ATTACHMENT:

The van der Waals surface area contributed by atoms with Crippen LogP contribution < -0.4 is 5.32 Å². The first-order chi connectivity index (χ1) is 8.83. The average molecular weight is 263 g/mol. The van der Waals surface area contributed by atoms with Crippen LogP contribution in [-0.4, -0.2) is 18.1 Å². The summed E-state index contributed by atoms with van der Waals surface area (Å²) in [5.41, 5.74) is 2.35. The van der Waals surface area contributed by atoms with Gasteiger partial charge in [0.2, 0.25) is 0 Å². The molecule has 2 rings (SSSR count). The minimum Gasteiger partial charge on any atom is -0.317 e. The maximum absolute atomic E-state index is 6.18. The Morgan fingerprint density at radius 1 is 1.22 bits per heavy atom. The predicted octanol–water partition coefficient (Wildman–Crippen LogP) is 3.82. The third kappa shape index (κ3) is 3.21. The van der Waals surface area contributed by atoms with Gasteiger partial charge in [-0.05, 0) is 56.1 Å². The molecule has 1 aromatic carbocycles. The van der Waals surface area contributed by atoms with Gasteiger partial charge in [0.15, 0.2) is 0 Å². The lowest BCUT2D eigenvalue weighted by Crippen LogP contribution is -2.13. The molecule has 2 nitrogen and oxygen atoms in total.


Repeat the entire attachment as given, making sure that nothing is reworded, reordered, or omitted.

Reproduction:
The van der Waals surface area contributed by atoms with Crippen LogP contribution < -0.4 is 5.32 Å². The first-order chi connectivity index (χ1) is 8.83. The average molecular weight is 263 g/mol. The van der Waals surface area contributed by atoms with Crippen LogP contribution in [-0.4, -0.2) is 18.1 Å². The summed E-state index contributed by atoms with van der Waals surface area (Å²) in [5.41, 5.74) is 2.35. The van der Waals surface area contributed by atoms with Gasteiger partial charge in [0.2, 0.25) is 0 Å². The molecule has 2 rings (SSSR count). The minimum Gasteiger partial charge on any atom is -0.317 e. The maximum absolute atomic E-state index is 6.18. The Morgan fingerprint density at radius 1 is 1.22 bits per heavy atom. The predicted octanol–water partition coefficient (Wildman–Crippen LogP) is 3.82. The third kappa shape index (κ3) is 3.21. The van der Waals surface area contributed by atoms with Gasteiger partial charge in [-0.05, 0) is 56.1 Å². The molecule has 1 aromatic carbocycles. The van der Waals surface area contributed by atoms with Gasteiger partial charge in [0.15, 0.2) is 0 Å². The lowest BCUT2D eigenvalue weighted by Crippen LogP contribution is -2.13. The molecule has 2 nitrogen and oxygen atoms in total.